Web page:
With the death of Robin Williams yesterday, I'm thinking about how dark the alley of depression can be. I'm sure angels were there for Robin and for all who have died as a result of the struggles with mental illness. The angels were there, and God shed tears as God embraced him and took him home. Robin's death reminds us that the alley of depression can be very dark - no amount of money or fame provides a way out of the darkness. Even laughter is not enough - sometimes; even faith is not enough - sometimes. In our dark alleys, may we find the angels among us - to be our light - to show us the way. They are there: doctors, therapists, friends, spiritual directors, clergy...who have been yours? Sharing the darkness with even one other person can make some space for light to enter. Sometimes that light takes the form of medication, sometimes on-going therapy, sometimes rehab when self-medication practices become part of the struggle.

The story I've started to tell on this blog, about my childhood, which I described recently in a sermon as featuring divorce, alcoholism, and chaos (and I can add here deep loneliness and fear), it is a story of knowing  God in that alley--some sort of spiritual awareness that gave me strength and hope at the time. I've learned over the years that for me and for many people, when one goes through a dark alley as a child, there is often, perhaps always, work to be done, healing to experience. I'm so thankful for the people who have been my angels, messengers of grace, midwives to grace in my life...grace always there, God's gift to all, but needing an angel to point the way or witness the way forward out of the alley and into the open space.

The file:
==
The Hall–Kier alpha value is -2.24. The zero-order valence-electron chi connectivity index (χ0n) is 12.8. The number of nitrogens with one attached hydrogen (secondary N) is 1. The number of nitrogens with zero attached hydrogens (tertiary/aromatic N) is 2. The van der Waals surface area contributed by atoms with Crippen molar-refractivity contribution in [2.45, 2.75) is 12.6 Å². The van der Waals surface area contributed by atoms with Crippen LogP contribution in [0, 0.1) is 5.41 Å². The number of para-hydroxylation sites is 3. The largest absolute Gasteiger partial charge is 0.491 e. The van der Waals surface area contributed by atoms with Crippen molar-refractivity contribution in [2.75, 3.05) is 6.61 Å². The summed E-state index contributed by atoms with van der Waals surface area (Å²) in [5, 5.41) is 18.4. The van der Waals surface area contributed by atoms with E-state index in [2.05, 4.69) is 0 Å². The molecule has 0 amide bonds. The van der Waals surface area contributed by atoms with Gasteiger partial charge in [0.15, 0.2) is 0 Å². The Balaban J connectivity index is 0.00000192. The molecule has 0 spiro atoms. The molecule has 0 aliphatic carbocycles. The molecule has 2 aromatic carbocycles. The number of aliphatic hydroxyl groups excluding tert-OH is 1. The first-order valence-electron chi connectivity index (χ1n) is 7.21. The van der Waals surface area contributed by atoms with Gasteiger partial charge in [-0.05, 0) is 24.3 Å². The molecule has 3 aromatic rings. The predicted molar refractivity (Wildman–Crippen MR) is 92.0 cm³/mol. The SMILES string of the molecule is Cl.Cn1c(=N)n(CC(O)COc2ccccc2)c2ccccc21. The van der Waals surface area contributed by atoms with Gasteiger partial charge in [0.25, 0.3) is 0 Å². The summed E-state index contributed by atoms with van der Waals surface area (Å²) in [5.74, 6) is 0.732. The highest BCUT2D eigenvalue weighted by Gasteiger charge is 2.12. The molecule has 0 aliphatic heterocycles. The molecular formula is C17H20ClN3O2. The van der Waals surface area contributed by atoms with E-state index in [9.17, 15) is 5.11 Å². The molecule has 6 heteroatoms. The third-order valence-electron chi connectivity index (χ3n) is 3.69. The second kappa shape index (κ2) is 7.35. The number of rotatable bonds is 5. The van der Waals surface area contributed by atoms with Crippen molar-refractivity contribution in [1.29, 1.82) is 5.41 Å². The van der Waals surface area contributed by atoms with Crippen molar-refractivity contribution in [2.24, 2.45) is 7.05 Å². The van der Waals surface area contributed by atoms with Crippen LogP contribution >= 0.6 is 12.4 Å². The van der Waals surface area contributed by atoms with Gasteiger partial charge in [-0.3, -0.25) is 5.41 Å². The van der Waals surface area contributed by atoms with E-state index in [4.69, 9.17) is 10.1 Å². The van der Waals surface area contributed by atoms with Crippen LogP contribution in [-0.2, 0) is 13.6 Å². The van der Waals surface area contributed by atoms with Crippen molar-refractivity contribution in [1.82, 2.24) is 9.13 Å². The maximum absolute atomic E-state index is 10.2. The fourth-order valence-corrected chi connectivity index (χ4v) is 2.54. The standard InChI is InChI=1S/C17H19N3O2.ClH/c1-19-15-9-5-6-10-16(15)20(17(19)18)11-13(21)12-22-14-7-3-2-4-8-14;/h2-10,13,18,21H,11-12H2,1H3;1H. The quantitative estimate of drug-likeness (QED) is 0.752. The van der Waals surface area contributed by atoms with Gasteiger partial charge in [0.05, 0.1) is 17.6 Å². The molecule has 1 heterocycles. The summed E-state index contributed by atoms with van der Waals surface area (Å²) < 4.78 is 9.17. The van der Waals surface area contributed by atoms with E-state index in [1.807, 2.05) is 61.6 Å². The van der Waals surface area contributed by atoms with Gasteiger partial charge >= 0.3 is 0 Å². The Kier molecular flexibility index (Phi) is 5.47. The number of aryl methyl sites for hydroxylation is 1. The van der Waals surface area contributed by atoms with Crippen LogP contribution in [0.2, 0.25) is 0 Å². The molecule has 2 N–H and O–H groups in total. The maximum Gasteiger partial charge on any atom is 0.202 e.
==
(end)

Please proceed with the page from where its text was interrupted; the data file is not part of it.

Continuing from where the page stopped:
Three prayers from the healing service offered at my church, Holy Comforter, Richmond, every Wednesday at 12:15pm:

Grant to all who seek your guidance, and to all who are lonely, anxious, or despondent, a knowledge of your will and an awareness of your presence;
Hear us, O Lord of life.

Mend broken relationships, and restore those in emotional distress to soundness of mind and serenity of spirit;
Hear us, O Lord of life. 

Hear us, O Lord of life;
Heal us, and make us whole.

Saturday, September 28, 2013

Faithful Followers of this Blog

Dear Friends,

I will post to this blog again! I do want to finish my story of my angel in the alley and reflect upon other experiences of grace in unexpected places. I have also established a Facebook closed group by this name, which I plan to make available in the next month.

Right now I am primarily posting to my new blog for my new church Holy Comforter. You can sign up to follow that blog as well...links to my sermons are found there, along with many interesting reflections and me and others. You can find the blog here

Life Together

I hope that you are well!


Friday, June 28, 2013

Thursday, June 27, 2013

In God's Time

I am delighted to announce that I have been called to be Priest-in-Charge of Holy Comforter, Richmond, in the Diocese of Virginia. Everything in God's time. I'm coming home to Richmond and to a church I have loved since I was a summer intern there in 1999!